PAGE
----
“Electoral Commission – independent, non-partisan body to oversee integrity of electoral process, and to ensure conformity with campaign finance legislation”
Today at the People’s Gathering, organised by the Electoral Reform Society, we were discussing how to get more people involved in politics – in voting turnout, but also in what goes on between elections.
This week I have been reading Greg Palast’s thoroughly unnerving book The Best Democracy Money Can Buy. The first chapter deals with how the Florida Presidential election was stolen: tens of thousands of voters banned from the electoral rolls, tens of thousands of votes not counted, the net result to give Jeb Bush’s older brother the Presidency even though Al Gore had actually won the election.
Now, of course, the US uses electronic voting machines, so everything’s all right then.
“Judicial review of constitutionality of laws”
I am not a lawyer, and not an American, but there are a couple of areas of US law that I have looked at with queer intensity over many years: and in particular, two areas of the US Constitution and the actions of its judicial regulator the Supreme Court.
Article Four, Section One of the US Constitution says
“Full Faith and Credit shall be given in each State to the public Acts, Records, and judicial Proceedings of every other State. And the Congress may by general Laws prescribe the Manner in which such Acts, Records and Proceedings shall be proved, and the Effect thereof.”
Marriage and divorce have always been defined as included among the “public Acts, Records, and judicial Proceedings”: if you are married in the state of New York, so the original Drafters considered, you should not be able to move to Virginia and thereby make yourself unmarried.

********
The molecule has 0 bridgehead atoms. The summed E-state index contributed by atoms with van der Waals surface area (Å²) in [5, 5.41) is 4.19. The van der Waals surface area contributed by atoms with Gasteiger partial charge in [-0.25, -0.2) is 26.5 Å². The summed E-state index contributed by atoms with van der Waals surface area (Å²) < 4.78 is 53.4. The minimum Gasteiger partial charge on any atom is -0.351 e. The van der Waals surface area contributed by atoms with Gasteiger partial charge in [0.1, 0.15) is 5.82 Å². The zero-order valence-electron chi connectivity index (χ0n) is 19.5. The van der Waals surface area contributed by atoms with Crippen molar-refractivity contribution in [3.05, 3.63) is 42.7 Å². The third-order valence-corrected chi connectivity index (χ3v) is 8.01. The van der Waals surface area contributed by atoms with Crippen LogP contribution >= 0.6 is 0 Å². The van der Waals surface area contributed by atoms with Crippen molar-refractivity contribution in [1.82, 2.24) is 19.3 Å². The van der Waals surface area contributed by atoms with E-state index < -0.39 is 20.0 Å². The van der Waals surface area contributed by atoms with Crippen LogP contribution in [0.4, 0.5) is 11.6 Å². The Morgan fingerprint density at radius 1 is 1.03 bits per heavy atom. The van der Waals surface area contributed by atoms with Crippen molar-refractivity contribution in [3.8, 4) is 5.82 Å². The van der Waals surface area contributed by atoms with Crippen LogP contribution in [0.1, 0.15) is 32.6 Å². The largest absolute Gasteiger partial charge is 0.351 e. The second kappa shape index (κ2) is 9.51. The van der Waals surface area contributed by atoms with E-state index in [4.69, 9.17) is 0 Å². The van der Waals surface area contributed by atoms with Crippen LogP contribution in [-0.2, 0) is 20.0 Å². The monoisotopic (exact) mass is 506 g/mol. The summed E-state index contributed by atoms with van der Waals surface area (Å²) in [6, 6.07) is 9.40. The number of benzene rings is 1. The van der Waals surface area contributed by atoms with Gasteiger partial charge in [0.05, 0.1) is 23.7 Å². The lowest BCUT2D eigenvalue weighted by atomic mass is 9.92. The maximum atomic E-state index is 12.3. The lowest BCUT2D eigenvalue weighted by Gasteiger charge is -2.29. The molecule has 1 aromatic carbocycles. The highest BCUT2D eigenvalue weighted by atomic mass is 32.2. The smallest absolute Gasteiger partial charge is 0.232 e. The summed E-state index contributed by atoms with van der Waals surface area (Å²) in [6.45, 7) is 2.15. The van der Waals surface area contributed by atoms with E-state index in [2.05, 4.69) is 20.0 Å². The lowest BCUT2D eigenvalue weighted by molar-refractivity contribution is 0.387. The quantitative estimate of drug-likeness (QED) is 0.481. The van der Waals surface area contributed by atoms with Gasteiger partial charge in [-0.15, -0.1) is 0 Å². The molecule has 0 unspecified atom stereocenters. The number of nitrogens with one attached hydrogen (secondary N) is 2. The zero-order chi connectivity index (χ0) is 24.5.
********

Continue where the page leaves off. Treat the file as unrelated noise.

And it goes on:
After the US Civil War, many states passed legislation banning marriages which they considered to be unethical and unsuitable: cousin marriage. Even today, 30 US States have laws that make it illegal to marry your first cousin, or allow it only with specific exceptions (if one or both of you is sterile). Predictably enough, people who grow up in states where cousin marriage is banned, tend to think of it as some kind of weird icky relationship, bad for the children. (Where have I heard that before?)
First cousins marrying is culturally approved in some countries, culturally disapproved in others: first cousins can’t get married according to Catholic canon law (which is based on Roman law). But the US is the only country which, in the 19th century, up and passed laws against first cousins marrying – which are still in force in 30 states.
So what happens if you are first cousins who marry in a state where that’s legal and move to a state where it’s not? Continue reading
Whereas recognition of the inherent dignity and of the equal and inalienable rights of all members of the human family is the foundation of freedom, justice and peace in the world,
“Guaranteed rights based on European Convention”
I love the Universal Declaration of Human Rights as a religious person might love Scripture.
Drafted in 1948, sixty-four years old on 10th December this year, it is still a radical and inspirational document.
I find the Convention for the Protection of Human Rights and Fundamental Freedoms less inspirational and less radical, even though it’s not even 5 years younger.
“I will do right to all manner of people after the laws and usages of this realm, without fear or favour, affection or ill-will.”
“Judicial independence: judges appointed by independent commission having legal and lay representatives; judges removable only for misconduct etc”